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Showing posts from February, 2018

We talk to World Trademark Review about the power of APIs

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  This is an extract from an editorial written by our CTO Thomas Brattli for World Trademark Review  – you can read the full article here   Trade mark registries have changed a lot over the last century. Today, anyone can search the UKIPO in a matter of seconds. It’s hard to believe that less than 30 years ago the same search would have meant travelling to London in person to leaf through decades worth of gazettes.   Every attorney has their own experiences of the registries and their own opinions about what still needs to be done. Some countries have made enormous strides in creating user-friendly databases. Some have most definitely not.   But there is another way to look at the registries. Those of us who work in legal technology are interested in the underlying software that makes them work. When we talk about registries, we’re thinking of the databases themselves: how that digital information is organized and how it is accessed.   Traditionally, this is the point in th

“No imminent AI apocalypse” – Our thoughts included in World Trademark Review AI article (Feb ’18)

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  Comments made by LawPanel founder Mark Kingsley-Williams were included in a World Trademark Review piece by Senior Reporter Tim Lince. ‘One company in the legal industry that is embracing the opportunities of artificial intelligence is British IP technology company LawPanel. Last November, the company launched AILA, dubbed “the world’s first automated trademark assistant”. The company claims to use “ground-breaking artificial intelligence” to offer IP advice – including running trademark searches across multiple jurisdictions – in a familiar chat room environment. Founder Mark Kingsley-Williams tells World Trademark Review that there are amazing innovations in such technology, but trademark lawyers don’t necessarily have to be concerned about their jobs being replaced by a robot: “AI will speed up legal research, but it will not replace advice formulation – the key is the multiplier effect, wherein AI can do simple mundane tasks at 10 or 100 times the speed of a human.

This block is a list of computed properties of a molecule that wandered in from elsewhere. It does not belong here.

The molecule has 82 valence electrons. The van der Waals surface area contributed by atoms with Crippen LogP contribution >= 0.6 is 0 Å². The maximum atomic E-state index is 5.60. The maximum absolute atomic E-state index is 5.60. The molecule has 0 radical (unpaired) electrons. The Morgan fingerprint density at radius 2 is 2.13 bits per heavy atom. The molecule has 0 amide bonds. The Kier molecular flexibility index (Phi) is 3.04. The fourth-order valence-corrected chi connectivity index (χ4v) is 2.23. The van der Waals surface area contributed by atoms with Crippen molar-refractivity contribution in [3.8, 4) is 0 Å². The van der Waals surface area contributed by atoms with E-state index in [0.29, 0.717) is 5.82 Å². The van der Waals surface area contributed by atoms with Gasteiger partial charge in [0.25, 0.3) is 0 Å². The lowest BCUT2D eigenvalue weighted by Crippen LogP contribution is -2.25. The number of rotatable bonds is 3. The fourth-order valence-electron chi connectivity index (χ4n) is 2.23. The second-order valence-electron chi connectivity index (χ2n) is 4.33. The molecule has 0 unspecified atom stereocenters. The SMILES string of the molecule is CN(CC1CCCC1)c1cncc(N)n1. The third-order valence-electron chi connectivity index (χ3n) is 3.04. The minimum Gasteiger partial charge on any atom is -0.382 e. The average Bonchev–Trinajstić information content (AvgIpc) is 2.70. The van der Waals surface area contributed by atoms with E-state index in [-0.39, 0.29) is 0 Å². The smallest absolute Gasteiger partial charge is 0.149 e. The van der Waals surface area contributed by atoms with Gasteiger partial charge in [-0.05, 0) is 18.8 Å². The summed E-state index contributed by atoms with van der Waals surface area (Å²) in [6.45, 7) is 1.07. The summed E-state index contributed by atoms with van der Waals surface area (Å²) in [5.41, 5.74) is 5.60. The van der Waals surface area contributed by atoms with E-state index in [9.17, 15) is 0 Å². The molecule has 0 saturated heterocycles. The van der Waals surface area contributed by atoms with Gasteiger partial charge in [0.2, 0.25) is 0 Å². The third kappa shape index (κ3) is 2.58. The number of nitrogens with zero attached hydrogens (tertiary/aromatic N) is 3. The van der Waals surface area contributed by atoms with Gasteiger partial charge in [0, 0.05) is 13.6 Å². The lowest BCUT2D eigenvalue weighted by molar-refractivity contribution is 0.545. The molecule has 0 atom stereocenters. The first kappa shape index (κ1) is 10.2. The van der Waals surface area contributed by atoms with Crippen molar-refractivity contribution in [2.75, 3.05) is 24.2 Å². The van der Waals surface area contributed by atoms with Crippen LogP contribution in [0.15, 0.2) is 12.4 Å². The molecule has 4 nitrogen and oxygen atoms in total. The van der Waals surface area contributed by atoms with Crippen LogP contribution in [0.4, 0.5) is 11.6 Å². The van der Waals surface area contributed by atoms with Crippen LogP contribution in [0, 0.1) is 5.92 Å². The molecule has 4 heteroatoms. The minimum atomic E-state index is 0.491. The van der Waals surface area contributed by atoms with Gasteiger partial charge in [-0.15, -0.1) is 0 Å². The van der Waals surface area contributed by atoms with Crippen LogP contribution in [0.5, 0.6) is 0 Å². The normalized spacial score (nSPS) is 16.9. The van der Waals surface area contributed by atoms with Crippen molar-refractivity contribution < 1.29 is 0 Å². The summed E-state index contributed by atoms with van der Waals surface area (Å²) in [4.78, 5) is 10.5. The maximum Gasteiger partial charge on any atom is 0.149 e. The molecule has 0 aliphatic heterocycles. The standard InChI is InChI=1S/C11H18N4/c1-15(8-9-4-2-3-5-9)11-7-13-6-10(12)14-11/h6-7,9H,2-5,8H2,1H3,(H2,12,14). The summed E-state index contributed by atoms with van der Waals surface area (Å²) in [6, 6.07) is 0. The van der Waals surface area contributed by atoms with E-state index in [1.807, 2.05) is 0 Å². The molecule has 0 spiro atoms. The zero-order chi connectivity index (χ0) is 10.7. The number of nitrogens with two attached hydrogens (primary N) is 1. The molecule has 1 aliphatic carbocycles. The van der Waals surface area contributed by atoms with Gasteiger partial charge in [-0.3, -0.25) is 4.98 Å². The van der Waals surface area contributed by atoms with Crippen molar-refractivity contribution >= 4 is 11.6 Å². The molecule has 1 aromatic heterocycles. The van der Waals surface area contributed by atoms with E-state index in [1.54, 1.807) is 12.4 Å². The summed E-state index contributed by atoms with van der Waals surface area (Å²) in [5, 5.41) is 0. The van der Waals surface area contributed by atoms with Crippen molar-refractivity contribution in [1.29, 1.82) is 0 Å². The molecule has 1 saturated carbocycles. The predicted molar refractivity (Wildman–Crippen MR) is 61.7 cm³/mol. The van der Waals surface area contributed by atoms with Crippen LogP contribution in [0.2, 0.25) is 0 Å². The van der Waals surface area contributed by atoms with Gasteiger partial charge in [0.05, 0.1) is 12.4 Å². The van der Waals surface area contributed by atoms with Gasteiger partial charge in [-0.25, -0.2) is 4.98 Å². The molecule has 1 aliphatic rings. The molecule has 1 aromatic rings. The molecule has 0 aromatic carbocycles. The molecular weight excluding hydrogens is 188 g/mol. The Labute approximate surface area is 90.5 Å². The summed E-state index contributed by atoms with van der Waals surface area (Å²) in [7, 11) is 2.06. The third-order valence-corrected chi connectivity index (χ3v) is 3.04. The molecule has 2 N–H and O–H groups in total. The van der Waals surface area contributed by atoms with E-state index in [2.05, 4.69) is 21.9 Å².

Don’t make me think! User experience improves client retention and satisfaction

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  Building loyalty amongst clients and users through great online experiences With Felix, Omar and Gustavo working hard on optimising the experience of our users on LawPanel, its reminded me of the title of Steve Krug’s well known book on Web design Dont make me think . Of all the many things to be taken in to consideration with user experience (UX) and user interface design (UI) having this idea front of mind is, I think, the most important. As we look at how we and our users move through the LawPanel applications, we look for pauses in mouse movements by first time users. As an indication of whether there was uncertainty or information that could be better explained. Would changing the flow, or different icons or text be more intuitive, remove friction and take away even the slightest cognitive load? Adjustments are made and split tests run, to compare the experience of users of different versions. The importance of this came up earlier this week. A client of Trade Mar